Isolated Limb Infusion

Virginia Mason, in Seattle, is one of only a handful of cancer centers to offer isolated limb infusion (ILI) for the treatment of metastatic melanoma, the most dangerous and deadly form of skin cancer.

First introduced in the mid-1950s as isolated limb perfusion and then later made less complex using minimally invasive techniques by surgeons in Sydney, Australia in the 1990s, the isolated limb infusion procedure is rare and highly specialized due to the surgical skill requirements of complex vascular surgery and interventional radiology.

Why use isolated limb infusion?

Isolated limb infusion is used for a type of metastatic melanoma called in-transit metastases. This form of melanoma spreads along lymphatic vessels in the skin and forms nodules either in the skin or under the skin away from the primary melanoma site. Surgical removal is difficult because there are too many nodules to remove and they will almost always recur. ILI can be used to deliver high dose chemotherapy drugs directly to the cancer site on an arm or leg.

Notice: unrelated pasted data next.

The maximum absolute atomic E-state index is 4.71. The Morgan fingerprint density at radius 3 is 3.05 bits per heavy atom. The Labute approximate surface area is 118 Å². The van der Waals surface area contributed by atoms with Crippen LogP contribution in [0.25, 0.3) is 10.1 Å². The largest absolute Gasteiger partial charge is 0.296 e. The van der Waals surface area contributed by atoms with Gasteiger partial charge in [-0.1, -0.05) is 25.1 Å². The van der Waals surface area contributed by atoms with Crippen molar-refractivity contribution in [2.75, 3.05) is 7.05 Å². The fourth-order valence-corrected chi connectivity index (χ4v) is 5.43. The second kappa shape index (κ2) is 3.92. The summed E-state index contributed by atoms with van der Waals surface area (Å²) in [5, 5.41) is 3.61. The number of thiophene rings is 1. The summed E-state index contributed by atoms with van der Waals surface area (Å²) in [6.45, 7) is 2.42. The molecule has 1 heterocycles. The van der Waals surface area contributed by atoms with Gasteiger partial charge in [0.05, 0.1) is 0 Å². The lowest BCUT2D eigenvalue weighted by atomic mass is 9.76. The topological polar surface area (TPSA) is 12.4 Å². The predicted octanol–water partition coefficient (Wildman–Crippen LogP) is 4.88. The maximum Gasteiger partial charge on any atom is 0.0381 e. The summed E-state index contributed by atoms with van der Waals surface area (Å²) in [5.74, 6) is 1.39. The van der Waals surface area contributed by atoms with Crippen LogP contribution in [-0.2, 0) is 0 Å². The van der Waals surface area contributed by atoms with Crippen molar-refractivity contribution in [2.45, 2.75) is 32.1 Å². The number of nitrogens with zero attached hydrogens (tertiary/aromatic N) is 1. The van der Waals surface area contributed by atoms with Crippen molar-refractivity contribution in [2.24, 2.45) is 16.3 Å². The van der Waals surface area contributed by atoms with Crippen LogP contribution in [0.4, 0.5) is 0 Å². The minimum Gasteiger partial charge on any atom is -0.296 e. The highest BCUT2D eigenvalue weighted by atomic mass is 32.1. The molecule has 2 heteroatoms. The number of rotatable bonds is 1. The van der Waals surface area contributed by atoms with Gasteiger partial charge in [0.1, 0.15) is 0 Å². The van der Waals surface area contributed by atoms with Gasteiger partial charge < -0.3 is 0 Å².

What happens during isolated limb infusion?

The flow of blood to and from the limb is temporarily stopped with a tourniquet, and the drugs are put directly into the blood of the limb for up to 40 minutes. Isolating the limb prevents high doses of chemotherapy drugs from affecting other organs. The procedure is performed in the operating room with the patient under general anesthesia. At the end of the procedure, the drugs are flushed out of the limb and circulation is returned to normal. The entire procedure takes about three hours.

Isolated Limb Infusion Treatment Results

Several thousand cases of this specialized procedure have been done in the United States and Europe over the past 30 years. More than 80 percent of patients who receive the treatment have a good response where their melanoma tumor nodules shrink significantly or disappear. If necessary, the procedure can be administered more than once.